How do you improve on one of the greatest films ever made? If you’re the UVIc Jazz Ensemble, you “comprovise” a new score to be played alongside a screening of the 1925 Russian silent classic Battleship Potemkin.
For jazz ensemble leader and School of Music professor Patrick Boyle, updating silent films with improvised scores is nothing new: he’s been doing it for over a decade now, jazzing up the likes of classic cartoons, Charlie Chaplin shorts and Buster Keaton’s The General. And while the choice of film matters, it’s the idea of “comprovisation” that really grabs his attention.
“Of everything I do professionally, playing live music for silent film is my absolutely favourite thing,” he says. “A lot of it involves going back to the idea behind the earliest type of silent film performance: a person composing and improvising — comprovising — at a piano or organ. We just embody that for the 21st century with a band.”
“I love how what we play can completely transform a scene: changing the music completely warps the interpretation for an audience,” he explains. “It’s especially effective with sentimental moments, which you can make more humorous, and vice-versa. Because part of it is composed and part improvised, it’s different every time we perform it.”
Best known for its iconic “Odessa steps” sequence — which has been echoed by directors ranging from Alfred Hitchcock and Francis Ford Coppola to Brian De Palma, Woody Allen and George Lucas in films like The Godfather, The Untouchables, Brazil, Star Wars: Episode III and the Naked Gun (to name just a few) — Battleship Potemkin has long outlived director Sergei Eisenstein’s original propagandistic intentions to become an undeniable cinematic classic.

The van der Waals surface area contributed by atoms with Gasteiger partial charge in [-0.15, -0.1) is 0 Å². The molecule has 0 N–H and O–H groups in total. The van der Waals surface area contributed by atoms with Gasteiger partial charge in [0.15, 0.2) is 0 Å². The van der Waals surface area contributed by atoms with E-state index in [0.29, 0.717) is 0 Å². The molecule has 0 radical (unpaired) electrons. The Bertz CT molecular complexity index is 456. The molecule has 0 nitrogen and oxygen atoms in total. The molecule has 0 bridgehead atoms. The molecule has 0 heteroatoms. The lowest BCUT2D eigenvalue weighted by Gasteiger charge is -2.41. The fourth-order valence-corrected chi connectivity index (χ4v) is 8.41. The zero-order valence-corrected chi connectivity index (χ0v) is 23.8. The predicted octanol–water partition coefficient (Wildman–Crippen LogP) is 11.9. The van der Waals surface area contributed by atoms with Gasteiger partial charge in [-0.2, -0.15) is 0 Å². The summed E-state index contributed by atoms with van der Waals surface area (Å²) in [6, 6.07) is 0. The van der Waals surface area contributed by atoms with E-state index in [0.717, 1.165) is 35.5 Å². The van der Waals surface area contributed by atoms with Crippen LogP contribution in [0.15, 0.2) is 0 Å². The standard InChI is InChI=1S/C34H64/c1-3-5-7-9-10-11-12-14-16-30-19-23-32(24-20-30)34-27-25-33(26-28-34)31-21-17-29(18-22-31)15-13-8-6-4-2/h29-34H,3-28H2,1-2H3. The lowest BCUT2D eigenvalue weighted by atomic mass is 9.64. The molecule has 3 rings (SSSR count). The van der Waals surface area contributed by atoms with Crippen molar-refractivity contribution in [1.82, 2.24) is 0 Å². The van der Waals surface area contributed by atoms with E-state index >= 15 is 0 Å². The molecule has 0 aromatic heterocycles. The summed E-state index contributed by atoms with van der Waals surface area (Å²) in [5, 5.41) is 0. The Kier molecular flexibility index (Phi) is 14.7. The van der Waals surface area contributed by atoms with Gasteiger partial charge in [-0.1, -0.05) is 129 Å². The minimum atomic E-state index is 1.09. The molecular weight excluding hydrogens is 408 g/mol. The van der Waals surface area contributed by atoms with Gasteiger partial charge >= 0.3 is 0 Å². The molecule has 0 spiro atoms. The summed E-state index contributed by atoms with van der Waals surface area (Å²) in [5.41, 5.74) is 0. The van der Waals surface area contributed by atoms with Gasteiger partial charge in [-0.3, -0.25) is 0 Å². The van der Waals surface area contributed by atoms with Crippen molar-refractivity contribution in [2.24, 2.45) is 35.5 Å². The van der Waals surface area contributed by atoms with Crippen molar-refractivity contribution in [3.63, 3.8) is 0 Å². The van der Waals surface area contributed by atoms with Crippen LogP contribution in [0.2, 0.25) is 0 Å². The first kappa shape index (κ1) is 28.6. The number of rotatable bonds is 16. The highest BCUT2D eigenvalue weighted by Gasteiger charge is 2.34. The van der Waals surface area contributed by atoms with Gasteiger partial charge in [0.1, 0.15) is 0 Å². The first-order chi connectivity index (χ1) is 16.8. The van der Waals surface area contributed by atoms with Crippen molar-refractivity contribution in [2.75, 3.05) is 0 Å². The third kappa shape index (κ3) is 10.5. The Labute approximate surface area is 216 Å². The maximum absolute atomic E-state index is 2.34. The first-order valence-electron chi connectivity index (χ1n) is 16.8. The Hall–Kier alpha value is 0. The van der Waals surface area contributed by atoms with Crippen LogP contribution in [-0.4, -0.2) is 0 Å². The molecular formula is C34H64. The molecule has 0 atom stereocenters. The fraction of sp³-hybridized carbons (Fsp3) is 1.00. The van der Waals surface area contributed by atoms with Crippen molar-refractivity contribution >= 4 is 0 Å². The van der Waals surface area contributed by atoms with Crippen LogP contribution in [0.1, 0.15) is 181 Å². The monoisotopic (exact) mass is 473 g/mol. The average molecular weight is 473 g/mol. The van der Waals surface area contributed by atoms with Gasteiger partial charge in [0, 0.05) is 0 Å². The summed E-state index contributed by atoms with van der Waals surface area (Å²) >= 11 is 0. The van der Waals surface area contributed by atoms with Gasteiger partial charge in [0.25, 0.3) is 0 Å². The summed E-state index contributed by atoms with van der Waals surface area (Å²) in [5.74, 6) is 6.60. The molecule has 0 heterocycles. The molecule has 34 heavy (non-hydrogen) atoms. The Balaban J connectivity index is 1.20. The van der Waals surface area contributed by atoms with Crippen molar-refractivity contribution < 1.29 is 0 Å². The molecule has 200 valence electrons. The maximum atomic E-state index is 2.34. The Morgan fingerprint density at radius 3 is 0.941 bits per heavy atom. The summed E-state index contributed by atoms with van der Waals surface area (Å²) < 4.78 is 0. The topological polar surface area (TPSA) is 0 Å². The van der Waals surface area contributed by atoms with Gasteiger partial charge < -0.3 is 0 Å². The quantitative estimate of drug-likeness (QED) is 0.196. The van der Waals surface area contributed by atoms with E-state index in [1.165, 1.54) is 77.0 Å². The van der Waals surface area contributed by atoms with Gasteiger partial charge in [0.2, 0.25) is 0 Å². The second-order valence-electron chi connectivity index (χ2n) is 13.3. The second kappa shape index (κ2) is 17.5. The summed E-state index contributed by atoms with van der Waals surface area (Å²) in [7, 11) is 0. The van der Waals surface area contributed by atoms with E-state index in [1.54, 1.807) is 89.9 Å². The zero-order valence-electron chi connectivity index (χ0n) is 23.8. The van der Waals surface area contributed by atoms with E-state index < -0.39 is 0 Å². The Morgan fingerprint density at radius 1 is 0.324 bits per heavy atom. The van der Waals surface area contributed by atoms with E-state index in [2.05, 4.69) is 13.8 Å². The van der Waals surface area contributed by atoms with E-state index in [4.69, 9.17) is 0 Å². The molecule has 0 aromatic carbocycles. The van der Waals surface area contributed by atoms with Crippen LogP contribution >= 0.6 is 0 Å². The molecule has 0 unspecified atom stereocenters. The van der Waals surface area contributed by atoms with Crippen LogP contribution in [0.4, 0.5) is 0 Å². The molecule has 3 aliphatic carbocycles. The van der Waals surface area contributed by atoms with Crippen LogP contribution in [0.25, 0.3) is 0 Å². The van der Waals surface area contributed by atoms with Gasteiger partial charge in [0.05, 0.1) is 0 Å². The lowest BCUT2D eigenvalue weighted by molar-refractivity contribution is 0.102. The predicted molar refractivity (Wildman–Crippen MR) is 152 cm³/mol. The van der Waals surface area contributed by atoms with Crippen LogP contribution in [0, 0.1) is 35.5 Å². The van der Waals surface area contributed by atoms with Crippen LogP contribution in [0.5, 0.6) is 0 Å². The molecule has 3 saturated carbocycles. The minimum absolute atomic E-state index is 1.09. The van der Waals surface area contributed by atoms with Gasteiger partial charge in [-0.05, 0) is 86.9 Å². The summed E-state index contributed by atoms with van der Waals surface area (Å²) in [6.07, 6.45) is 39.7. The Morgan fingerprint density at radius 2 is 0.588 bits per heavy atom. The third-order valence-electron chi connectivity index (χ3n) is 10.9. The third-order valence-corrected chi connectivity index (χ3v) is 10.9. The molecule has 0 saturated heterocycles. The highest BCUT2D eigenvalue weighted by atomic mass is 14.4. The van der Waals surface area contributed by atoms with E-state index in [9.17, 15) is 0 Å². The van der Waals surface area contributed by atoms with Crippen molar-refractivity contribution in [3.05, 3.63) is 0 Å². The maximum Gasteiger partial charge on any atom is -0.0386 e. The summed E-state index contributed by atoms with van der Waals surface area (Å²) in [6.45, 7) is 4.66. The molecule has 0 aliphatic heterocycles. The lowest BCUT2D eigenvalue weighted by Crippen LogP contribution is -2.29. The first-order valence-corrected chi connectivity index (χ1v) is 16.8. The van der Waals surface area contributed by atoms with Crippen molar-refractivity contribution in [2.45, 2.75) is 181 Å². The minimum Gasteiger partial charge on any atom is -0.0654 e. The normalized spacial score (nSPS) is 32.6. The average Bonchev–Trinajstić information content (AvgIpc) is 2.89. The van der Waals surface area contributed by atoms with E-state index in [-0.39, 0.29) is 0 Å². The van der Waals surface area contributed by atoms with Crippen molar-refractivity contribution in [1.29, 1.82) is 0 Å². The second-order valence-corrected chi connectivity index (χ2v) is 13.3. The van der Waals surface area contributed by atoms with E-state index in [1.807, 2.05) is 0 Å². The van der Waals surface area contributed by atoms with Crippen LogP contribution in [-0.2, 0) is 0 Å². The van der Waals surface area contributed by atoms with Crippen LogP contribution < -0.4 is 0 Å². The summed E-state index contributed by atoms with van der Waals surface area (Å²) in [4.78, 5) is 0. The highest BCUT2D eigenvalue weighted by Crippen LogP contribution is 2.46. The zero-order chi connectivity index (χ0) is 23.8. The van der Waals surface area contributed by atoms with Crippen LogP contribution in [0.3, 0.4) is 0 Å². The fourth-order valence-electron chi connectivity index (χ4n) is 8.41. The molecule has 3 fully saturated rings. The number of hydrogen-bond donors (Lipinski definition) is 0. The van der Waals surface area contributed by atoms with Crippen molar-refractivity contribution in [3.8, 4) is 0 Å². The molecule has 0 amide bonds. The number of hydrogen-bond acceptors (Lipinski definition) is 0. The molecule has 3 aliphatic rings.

Ironically, Eisenstein hoped Edmund Meisel’s original score would be updated every 20 years, in order to keep the film current with future audiences. While Potemkin is often screened with orchestral selections from Russian composer Dimitri Shostakovich, new scores have also been written by composers Michael Nyman, Chris Jarrett (brother of famed jazz pianist Keith Jarrett), and Neil Tennant & Chris Lowe of the Pet Shop Boys.
“Traditionally, the scores are more of a pastiche—they’ll play long sections of Shostakovich symphonies then change to another one, but not necessarily in time or balance with the narrative,” says Boyle. “We do that too sometimes, but there’s a whole bunch of different styles beyond jazz music to play with.”
But Boyle stresses that while he may be the band leader, it’s his “extremely excited and motivated” students who are in the spotlight with this concert. “I’m the main guide, but it’s their music: when the students bring their own compositions, they’re out front.”
As for why Potemkin, Boyle just offers a sly smile. “Considering everything that’s going on in the world, I thought showing something with a Russian theme would be appropriate,” he says. “I wanted to see if we could make silent films great again.”